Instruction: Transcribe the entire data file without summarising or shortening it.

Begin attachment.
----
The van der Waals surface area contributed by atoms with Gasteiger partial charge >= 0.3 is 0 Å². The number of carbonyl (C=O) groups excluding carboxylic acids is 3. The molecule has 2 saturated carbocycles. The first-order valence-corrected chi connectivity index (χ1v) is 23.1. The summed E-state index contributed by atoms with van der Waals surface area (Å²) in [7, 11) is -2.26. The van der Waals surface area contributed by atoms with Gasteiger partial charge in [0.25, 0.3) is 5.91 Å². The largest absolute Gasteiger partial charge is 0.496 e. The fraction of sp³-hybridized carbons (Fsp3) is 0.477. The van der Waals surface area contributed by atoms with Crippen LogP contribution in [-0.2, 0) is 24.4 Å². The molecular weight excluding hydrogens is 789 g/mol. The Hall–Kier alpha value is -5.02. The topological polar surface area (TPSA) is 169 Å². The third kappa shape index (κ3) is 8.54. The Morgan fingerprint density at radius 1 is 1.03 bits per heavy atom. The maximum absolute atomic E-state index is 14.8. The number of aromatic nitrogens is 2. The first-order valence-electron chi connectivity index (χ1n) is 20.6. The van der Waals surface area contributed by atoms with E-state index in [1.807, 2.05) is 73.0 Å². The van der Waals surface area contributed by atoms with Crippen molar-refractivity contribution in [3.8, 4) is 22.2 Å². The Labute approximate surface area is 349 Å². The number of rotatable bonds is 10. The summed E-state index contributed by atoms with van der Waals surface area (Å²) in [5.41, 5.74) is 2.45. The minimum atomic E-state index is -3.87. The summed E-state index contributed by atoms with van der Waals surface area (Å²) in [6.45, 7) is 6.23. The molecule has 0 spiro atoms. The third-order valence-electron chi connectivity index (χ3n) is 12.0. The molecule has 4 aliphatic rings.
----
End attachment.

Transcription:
The van der Waals surface area contributed by atoms with Gasteiger partial charge >= 0.3 is 0 Å². The number of carbonyl (C=O) groups excluding carboxylic acids is 3. The molecule has 2 saturated carbocycles. The first-order valence-corrected chi connectivity index (χ1v) is 23.1. The summed E-state index contributed by atoms with van der Waals surface area (Å²) in [7, 11) is -2.26. The van der Waals surface area contributed by atoms with Gasteiger partial charge in [0.25, 0.3) is 5.91 Å². The largest absolute Gasteiger partial charge is 0.496 e. The fraction of sp³-hybridized carbons (Fsp3) is 0.477. The van der Waals surface area contributed by atoms with Crippen LogP contribution in [-0.2, 0) is 24.4 Å². The molecular weight excluding hydrogens is 789 g/mol. The Hall–Kier alpha value is -5.02. The topological polar surface area (TPSA) is 169 Å². The third kappa shape index (κ3) is 8.54. The Morgan fingerprint density at radius 1 is 1.03 bits per heavy atom. The maximum absolute atomic E-state index is 14.8. The number of aromatic nitrogens is 2. The first-order valence-electron chi connectivity index (χ1n) is 20.6. The van der Waals surface area contributed by atoms with E-state index in [1.807, 2.05) is 73.0 Å². The van der Waals surface area contributed by atoms with Crippen molar-refractivity contribution in [3.8, 4) is 22.2 Å². The Labute approximate surface area is 349 Å². The number of rotatable bonds is 10. The summed E-state index contributed by atoms with van der Waals surface area (Å²) in [5.41, 5.74) is 2.45. The minimum atomic E-state index is -3.87. The summed E-state index contributed by atoms with van der Waals surface area (Å²) in [6.45, 7) is 6.23. The molecule has 0 spiro atoms. The third-order valence-electron chi connectivity index (χ3n) is 12.0. The molecule has 4 aliphatic rings.